Experiential Modifiers

“Experiential Modifiers is a public lending-library of bright pink objects, available for your immediate use. After a brief consultation with a member of our friendly and capable staff, an appropriate item will be suggested. Feeling tired? Try the Small Portable Chair. Feeling playful? Perhaps the Hula Hoop, or the Large Inflatable Beach Ball. Need something to nurture? The Small Potted Plant.”

Modifiers include: a Vintage Megaphone, a Large Inflatable Coil, a Remote Controlled Car, a Cassette Player with Headphones, a Motorcycle Helmet, a Handheld Mirror, a Scuba Weightbelt, and many, many more. To borrow an Modifier, participants simply leave a government issued ID with a member of our staff. Come on down to Experiential Modifiers today, and get yourself Modified! (You know you need it!)”

Experiential Modifiers is a project encompassing sculpture, performance and installation. The project explores a type of fairy-tale consumerism, in which products are expected to modify or alter emotional states (which of course is one of the underlying claims of a market driven culture – self-realization through consumption). I’m also interested in bureaucratic and pseudo-scientific motifs – using proprietary systems to determine choice. Thus my consultants rely absolutely on a chart that cross references objects with effects (e.g., the Necktie “Prepares You For an Important Business Meeting” and the Potted Plant “Bestows a Sense of Nurturing Another Living Being”) when making their recommendations.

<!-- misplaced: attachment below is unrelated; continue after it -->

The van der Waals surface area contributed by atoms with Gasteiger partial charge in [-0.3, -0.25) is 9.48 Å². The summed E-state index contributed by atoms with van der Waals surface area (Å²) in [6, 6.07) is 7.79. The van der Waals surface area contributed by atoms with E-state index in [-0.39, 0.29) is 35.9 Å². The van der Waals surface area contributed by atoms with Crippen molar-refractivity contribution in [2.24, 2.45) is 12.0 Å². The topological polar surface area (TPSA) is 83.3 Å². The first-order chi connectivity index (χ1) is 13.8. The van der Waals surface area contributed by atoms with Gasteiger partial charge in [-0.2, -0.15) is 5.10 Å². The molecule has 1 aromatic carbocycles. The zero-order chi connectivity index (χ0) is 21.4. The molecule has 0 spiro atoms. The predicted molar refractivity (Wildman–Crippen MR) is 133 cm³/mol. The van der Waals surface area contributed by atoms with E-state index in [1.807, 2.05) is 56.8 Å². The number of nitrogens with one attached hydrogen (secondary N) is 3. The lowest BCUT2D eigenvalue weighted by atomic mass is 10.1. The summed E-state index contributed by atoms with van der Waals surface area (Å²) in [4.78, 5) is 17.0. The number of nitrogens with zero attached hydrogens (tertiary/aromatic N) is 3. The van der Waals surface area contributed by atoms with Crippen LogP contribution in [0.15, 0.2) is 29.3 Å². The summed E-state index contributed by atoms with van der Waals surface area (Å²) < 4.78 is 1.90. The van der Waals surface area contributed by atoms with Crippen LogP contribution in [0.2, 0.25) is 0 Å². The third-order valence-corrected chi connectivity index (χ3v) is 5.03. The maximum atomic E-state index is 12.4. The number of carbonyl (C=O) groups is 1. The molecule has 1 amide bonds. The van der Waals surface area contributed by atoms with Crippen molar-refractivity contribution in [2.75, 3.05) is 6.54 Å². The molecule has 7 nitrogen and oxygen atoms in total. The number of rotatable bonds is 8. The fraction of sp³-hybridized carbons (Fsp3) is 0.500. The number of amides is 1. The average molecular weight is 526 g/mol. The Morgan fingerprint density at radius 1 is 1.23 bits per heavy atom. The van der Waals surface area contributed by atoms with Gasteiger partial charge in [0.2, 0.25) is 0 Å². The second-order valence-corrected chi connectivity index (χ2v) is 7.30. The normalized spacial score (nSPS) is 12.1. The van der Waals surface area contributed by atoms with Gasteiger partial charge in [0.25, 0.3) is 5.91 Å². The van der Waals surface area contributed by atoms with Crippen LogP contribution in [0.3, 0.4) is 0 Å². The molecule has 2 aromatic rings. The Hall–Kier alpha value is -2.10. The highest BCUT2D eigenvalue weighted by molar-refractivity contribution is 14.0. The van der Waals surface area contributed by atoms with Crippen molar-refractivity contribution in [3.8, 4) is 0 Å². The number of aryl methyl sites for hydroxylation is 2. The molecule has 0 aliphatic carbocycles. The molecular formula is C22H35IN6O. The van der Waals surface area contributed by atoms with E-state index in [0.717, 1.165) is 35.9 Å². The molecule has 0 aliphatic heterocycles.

Typically, the overall effect is immediate, playful, contagious, giddy, sensual. Participants naturally begin to role play within the piece’s performative parameters, starting with the absurdly serious “consultation process”. Afterwards, once the participant has ‘checked-out’ the object, they quickly develop novel ways to interact with others within the ever-expanding context of the piece. During the debut in San Francisco, one woman hula hooped all night. Another took her friend down the street and around the block in the toy wagon. Another drove the remote controlled car around the space, bumping into people’s feet. The effect was as if a pink virus had spread through the crowd, encouraging a spirit of play that co-mingled with and intruded upon, the official context of the evening (a gallery opening). Visually and spatially, the piece was dispersed and pervasive; little flashes of pink were seen bobbing around the very crowded scene.

Exhibition History:

ScotiaBank Nuit Blanche, The Drake Hotel, Toronto, Canada, 2010
Art Basel Miami Beach, Bridge, Miami Beach, Dec. 2007
Art Basel Miami Beach, Conflux, Dec. 2007
Conflux Festival, Brooklyn, 2007
New Langton Arts, SF, 2003